By Devika Bedi
India will be the youngest country by the year 2020 with roughly 592 million Millennials, just after China at 776 million. Its political landscape is not only dependent but also highly reliant on the good citizenry of its youth in the age group of 15 to 24 years. The number of eligible voters in India equates to the voting population of various European countries put together. In spite of that, we remain a gerontocratic legislature. Until the year 2014, we were a nation with an average age of 25 and all prime ministers were born in the pre-independent India, the cabinet having an average age of 40. The millennials, or the Generation Y—the “Echo Boomers” have a long road to go before they can prove in confidence that age is not a function of wisdom, and definitely not a factor to determine their leadership ability and credibility.
Things, however, seem to be changing now. Social media constitutes representatives and opinion leaders from major communities of India. Millenials are increasingly exploring, with creativity and imaginative speculations, their views and opinions over cyberspace. Although the lack of critical gatekeeping has erupted as a by-product of this trend, it may still be hyperbolic to say that millennials are devoid of political awakening. With the emergence of user-generated content in the form of blogs, websites and vlogs, millennials are increasingly taking part in aiding the political dialogue in the nation today.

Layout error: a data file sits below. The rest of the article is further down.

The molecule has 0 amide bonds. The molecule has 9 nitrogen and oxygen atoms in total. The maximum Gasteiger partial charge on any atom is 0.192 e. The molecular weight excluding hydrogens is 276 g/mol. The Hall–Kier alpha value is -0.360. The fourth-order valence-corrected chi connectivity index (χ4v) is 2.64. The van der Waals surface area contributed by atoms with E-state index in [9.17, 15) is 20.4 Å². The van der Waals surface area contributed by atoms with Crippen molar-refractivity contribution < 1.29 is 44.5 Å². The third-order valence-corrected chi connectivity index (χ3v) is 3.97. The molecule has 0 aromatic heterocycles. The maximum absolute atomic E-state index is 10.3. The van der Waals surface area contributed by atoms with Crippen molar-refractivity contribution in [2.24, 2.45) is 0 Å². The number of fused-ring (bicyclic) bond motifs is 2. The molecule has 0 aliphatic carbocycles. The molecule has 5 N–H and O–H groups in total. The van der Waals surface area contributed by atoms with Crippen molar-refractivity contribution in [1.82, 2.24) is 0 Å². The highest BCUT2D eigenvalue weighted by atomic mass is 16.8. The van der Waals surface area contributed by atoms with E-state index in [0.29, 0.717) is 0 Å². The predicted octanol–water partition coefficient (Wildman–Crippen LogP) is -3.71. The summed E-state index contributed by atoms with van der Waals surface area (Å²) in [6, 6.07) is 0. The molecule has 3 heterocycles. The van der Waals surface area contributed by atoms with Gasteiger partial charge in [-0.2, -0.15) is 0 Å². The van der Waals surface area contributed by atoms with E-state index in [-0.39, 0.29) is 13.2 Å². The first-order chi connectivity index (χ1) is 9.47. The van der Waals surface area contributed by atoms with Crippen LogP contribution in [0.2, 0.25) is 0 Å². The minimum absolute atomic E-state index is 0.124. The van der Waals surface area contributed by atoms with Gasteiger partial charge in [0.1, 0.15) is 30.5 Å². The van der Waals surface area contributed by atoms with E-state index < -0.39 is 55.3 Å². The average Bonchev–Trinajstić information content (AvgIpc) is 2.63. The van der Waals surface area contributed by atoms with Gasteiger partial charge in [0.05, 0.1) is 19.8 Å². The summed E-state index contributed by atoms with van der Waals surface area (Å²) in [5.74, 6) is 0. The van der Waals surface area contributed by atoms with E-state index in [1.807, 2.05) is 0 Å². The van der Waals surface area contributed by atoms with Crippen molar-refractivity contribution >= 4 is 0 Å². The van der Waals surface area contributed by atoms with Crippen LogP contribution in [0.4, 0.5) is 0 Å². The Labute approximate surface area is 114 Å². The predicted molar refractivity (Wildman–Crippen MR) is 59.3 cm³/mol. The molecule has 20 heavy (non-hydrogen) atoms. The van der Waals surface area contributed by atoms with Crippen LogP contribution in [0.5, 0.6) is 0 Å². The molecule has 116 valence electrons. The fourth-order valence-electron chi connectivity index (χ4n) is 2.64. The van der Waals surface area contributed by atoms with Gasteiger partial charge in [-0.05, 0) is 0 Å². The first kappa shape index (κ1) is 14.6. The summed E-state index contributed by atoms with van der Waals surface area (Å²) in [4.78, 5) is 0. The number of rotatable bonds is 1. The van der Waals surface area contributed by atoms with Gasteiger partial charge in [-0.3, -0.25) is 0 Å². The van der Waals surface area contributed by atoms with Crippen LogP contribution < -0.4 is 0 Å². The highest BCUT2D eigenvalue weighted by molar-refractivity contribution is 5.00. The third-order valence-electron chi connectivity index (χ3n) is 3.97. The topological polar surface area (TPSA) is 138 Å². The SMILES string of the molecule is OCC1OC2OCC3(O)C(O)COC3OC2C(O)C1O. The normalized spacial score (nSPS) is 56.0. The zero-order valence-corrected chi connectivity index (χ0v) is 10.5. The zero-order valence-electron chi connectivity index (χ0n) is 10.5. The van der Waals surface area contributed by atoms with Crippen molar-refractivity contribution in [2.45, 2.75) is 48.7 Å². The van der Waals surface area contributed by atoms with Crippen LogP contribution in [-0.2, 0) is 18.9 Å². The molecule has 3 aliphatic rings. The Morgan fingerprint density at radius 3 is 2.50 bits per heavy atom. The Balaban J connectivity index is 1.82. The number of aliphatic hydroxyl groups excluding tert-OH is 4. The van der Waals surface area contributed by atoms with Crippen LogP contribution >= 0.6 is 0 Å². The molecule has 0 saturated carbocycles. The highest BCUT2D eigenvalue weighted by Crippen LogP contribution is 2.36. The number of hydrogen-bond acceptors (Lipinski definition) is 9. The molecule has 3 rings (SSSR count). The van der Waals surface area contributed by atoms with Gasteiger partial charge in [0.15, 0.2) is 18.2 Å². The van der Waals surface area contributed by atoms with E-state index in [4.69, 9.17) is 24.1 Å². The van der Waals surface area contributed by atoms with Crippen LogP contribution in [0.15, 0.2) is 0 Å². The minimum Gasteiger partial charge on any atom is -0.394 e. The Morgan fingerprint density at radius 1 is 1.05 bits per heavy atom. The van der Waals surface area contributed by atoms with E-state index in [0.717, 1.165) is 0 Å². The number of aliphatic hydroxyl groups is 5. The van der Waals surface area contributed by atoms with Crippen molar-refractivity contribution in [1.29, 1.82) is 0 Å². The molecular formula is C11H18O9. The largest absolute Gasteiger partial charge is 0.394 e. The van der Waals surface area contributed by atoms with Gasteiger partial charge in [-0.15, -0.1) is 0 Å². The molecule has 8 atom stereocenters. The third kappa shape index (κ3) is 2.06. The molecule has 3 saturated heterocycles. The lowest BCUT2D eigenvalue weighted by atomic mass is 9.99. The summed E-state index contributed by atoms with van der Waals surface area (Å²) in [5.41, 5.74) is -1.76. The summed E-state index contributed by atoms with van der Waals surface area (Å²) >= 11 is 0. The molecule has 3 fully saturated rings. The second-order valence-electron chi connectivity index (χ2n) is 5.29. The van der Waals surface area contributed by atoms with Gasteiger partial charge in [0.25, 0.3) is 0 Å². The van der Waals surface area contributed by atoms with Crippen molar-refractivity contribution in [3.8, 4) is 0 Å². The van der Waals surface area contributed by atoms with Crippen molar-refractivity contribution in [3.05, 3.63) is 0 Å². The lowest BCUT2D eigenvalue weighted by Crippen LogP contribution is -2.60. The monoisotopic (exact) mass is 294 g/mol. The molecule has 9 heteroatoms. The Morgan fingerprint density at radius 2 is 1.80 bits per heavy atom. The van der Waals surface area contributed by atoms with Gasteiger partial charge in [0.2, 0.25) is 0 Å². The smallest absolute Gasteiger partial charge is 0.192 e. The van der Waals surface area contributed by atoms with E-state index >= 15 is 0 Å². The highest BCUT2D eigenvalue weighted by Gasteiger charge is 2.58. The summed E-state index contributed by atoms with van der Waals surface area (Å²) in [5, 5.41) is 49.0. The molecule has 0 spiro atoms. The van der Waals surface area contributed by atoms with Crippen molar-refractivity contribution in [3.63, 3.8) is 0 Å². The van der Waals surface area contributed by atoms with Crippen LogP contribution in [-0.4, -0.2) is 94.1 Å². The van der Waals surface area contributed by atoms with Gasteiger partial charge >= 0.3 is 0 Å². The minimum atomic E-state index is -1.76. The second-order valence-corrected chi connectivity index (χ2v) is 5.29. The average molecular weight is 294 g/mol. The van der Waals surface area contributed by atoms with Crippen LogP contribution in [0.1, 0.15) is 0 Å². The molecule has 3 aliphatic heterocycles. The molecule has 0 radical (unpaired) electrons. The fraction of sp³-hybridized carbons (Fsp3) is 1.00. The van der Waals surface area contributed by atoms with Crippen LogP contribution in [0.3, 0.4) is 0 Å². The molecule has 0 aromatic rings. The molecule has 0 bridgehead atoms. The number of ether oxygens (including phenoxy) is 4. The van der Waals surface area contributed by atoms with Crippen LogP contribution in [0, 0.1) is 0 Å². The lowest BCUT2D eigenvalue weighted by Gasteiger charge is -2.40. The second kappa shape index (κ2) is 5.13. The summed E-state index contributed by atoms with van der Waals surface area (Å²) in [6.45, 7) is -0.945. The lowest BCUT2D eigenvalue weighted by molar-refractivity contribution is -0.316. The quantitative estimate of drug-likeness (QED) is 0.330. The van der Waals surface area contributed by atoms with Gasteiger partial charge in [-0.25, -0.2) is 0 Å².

According to credible sources, India’s smartphone revolution is lead by millennials with an astounding 84 per cent of them already hooked to their broadband network connections. Research shows that they are spending 17 hours or more online, every week. “The present young lot is quite intelligent and active. They think about issues and want to solve them. It is not just about roti, kapda and makaan for them anymore,” says 24-year-old journalist, Richa Sharma. Citizen Journalism is distributary of the same. The world of Mobile Journalism (MoJo) has the immense power of dissent and proof-oriented news. While the young ones are not only more aware than ever, they are also sensitive about issues with high news value.
The state and fate of youth leaders
The lot is facing socio-political challenges that are quite unique to them. Having been brought up in an atmosphere of brazen political rhetoric worldwide, increased global nationalistic sentiment and an economic condition suffocated with large demographic divide, many (if not all) millennials are rather impatient about them choosing their leaders. They tend to fall for electoral incentives and disincentives, though it may be short-lived and are prone to make misinformed decisions. Like, the 1990’s saw major political upsurge and political participation from the youth. This involvement was seen to be nullifying the rural-urban divide. Both arenas saw similar involvement.